PA Law +

Midwifery

Traditional, community midwives are trained via apprenticeship under an experienced midwife They may or may not complete an academic program of study. They may choose to become Certified Professional Midwives by completing one of several paths available from the North American Registry of Midwives. Traditional midwives are not nurses or nurse-midwives, unless they have sought those credentials separately. Traditional midwives are not currently regulated by the state of PA. There is no licensure available.

PA 1929 Midwifery Statute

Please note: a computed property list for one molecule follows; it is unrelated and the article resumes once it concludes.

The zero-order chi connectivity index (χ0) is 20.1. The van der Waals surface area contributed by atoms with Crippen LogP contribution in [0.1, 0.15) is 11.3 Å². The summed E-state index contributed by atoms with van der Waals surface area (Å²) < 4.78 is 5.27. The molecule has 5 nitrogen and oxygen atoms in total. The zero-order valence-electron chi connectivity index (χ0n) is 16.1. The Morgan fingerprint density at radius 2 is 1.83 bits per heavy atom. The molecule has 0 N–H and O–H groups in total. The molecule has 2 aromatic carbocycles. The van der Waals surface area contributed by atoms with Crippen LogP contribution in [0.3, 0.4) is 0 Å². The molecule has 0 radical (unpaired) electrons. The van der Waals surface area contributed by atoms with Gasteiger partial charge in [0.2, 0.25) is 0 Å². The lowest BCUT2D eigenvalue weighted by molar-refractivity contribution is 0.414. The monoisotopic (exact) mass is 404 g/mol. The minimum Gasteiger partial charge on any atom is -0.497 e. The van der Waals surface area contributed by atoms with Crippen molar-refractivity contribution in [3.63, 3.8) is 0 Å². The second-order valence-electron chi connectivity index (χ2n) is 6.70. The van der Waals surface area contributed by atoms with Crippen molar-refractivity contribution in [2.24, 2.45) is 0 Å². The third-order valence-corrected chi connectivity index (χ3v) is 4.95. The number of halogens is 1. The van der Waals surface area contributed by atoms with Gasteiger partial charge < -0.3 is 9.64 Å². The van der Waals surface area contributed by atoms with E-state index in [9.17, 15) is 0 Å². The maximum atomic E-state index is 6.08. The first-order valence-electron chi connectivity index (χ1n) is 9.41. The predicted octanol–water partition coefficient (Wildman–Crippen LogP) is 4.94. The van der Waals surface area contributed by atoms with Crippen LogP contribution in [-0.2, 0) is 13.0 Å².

MIDWIFE REGULATION LAW Act of Apr. 4, 1929, P.L. 160, No. 155 Cl. 63 AN ACT To provide for the  better protection of the lives, bodies and health of new born children and parturient women, by  providing for the licensing and the revocation of licenses of midwives; regulating the practice of  midwifery; directing the State Board of Medical Education and Licensure to make such rules and  regulations therefor as it deems advisable; requiring the Secretary of Health of the Commonwealth to  supervise, control, and instruct midwives in the performance of their duties, and to enforce the  provisions of this act; providing penalties; and repealing inconsistent acts. Section 1. Be it enacted, &c.,  That upon and after the passage of this act, it shall be unlawful for any person or persons, except a duly  licensed physician or osteopath, to practice midwifery in this Commonwealth, before receiving a  certificate from the State Board of Medical Education and Licensure of the Commonwealth of  Pennsylvania authorizing such person or persons so to do, and having said certificate registered in the  office of the State Board of Medical Education and Licensure at Harrisburg, Pennsylvania. Section 2. The  State Board of Medical Education and Licensure shall formulate and issue such rules and regulations,  from time to time, as may be necessary for the examination, licensing, and proper conduct of the  practice of midwifery by midwives. The board, upon recommendation of the Secretary of Health, shall  issue certificates to midwives having fulfilled the requirements laid down by the board, which  certificates, and any certificates heretofore issued to any midwife under the provisions of any law of this  Commonwealth, shall be revocable by the State Board of Medical Education and Licensure, on proof of  violation of any of its rules and regulations, or the rules and regulations of the State Department of  Health, or of any of the provisions of this act. The said board may refuse to grant a certificate to any  person, and may revoke the license of any person, addicted to the use of alcohol or narcotic drugs, or  who may have been guilty of a crime involving moral turpitude. Section 3. Each and every applicant for a  certificate to practice midwifery shall pay to the said Board of Medical Education and Licensure the sum  of ten dollars ($10.00) at the time of making such application. All fees that may be received by said  board, from examination or any other source, shall be paid over to the Treasurer of this Commonwealth  by the treasurer of the Board of Medical Education and Licensure, as may be provided by law for the  payment over of fees collected by professional licensing boards. Section 4. The Secretary of Health of  the Commonwealth of Pennsylvania shall appoint not more than five physicians, who shall serve as  inspectors of midwives and who shall maintain close supervision over, and control and instruct such  midwives, in accordance with the directions and suggestions of the Secretary of Health. The provisions  of this act shall be enforced by the Secretary of Health. Section 5. Any person practicing midwifery as a  profession, or advertising herself as a midwife, without first obtaining the certificate aforesaid, or  lawfully holding a license under the laws of the Commonwealth, shall, upon conviction thereof in a  summary proceeding before a justice of the peace, alderman or magistrate of the county wherein such  violation or offense is committed, be sentenced to pay a fine of not less than ten dollars ($10.00) and  costs, nor more than one hundred dollars ($100.00) and costs, such fine to be paid to the county in  which the violation or offense is committed. In default of payment of such fine and costs, the offender  shall be sentenced to be confined in the proper county jail for a period of not exceeding sixty days.